Private equity investments in physician practices and overuse

May 10th, 2019

Over the past few years, more and more physician practices have been bought by private equity firms. While these investments were previously concentrated in a few specialties (eye care, pain management, dermatology and dentistry), firms are now expanding to buy practices in orthopedics, urology, gastroenterology, radiology, and primary care.

According to a recent Bloomberg Law article, private equity firms are on track this year to set a record for most deals made buying physician firms. “Deal activity is projected to eclipse over 1,200 deals by the end of 2019, compared to 1,059 deals in 2018,” according to the article.

What’s behind this pattern of private equity investment? And what does it mean for doctors and patients? 

Private equity firms are recognizing that there is potential for profit by buying and consolidating private practices. By putting several individual practices under one company, firms can reduce administrative costs and gain market power to negotiate higher reimbursement rates with insurers — which means more profit.

Private equity firms are also tapping into some physicians’ frustrations trying to stay financially sustainable in an increasingly complex health system. From adopting new health care information technologies, to achieving quality measures, to figuring out reimbursement rates, there are many business-side factors physicians have to think about when running a practice, which can involve hours of administrative work and additional costs. Turning to private equity for an “injection” of capital can be tempting.

However, there are reasons for both doctors and patients to be wary of private acquisitions. When profit is your top priority, quality can suffer. A recent study in the Journal of the American Academy of Dermatology found that dermatology clinics backed by private equity were are more likely to do an excessive amount of well-reimbursed procedures, many of which are likely not necessary. The publication of the study was immediately followed by an industry effort to suppress the findings. The same pattern of overuse to maximize reimbursements was found in investigations of private equity-owned dental practices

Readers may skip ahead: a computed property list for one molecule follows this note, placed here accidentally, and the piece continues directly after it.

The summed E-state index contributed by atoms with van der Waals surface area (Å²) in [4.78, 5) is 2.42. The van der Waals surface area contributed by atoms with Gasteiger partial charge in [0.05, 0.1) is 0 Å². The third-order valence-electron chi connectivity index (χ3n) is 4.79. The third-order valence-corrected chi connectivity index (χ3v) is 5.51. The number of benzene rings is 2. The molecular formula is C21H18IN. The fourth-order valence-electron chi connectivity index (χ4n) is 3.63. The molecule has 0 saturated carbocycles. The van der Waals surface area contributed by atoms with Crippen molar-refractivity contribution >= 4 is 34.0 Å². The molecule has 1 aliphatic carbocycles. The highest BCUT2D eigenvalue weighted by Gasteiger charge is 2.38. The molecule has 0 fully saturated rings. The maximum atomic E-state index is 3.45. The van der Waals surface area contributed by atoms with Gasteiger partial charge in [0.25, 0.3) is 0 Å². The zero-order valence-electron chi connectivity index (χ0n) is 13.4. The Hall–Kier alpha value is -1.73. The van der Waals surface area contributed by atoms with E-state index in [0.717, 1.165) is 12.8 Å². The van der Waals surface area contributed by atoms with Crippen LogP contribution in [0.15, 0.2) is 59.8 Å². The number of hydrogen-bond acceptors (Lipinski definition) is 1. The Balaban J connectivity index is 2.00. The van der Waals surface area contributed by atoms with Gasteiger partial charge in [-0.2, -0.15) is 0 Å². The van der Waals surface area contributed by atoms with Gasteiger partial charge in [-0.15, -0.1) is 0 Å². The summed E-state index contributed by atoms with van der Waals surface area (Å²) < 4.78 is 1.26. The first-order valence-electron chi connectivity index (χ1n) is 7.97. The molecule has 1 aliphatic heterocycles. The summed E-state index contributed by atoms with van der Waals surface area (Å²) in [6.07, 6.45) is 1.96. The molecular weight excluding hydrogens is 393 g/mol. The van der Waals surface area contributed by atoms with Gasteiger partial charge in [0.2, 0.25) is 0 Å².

Private acquisition of firms may also lead to higher prices for patients, because they will be able to demand those prices from insurers. “The consolidation of various parts of the healthcare industry has been shown to increase prices and decrease choice, and if you’re lucky, quality stays about the same. This is just the next wave of that consolidation,” said Dr. Barbara McAneny, current President of the American Medical Association.

For primary care clinicians who are overwhelmed by business worries and are considering a private equity buy-out, Dr. Halee Fischer-Wright, President of the Medical Group Management Association (MGMA), offers a warning in a Modern Healthcare op-ed. “All private equity is really offering is capital and some business expertise, and doctors rarely consider the true cost of that capital,” writes Fischer-Wright. 

Private equity firms often make deals based on an expectation of profits which are hard to hit, even the added capital and business expertise. If they don’t hit these targets, firms can take over more ownership of the firm than was initially agreed upon, leaving doctors with little say in what goes on in their practice. 

Patients want to trust their clinicians and clinicians want to do the best thing for patients, but with private equity takeovers, profit will come before patient care. Doctors and patients should be aware and concerned about increasing private equity investment in physician practices.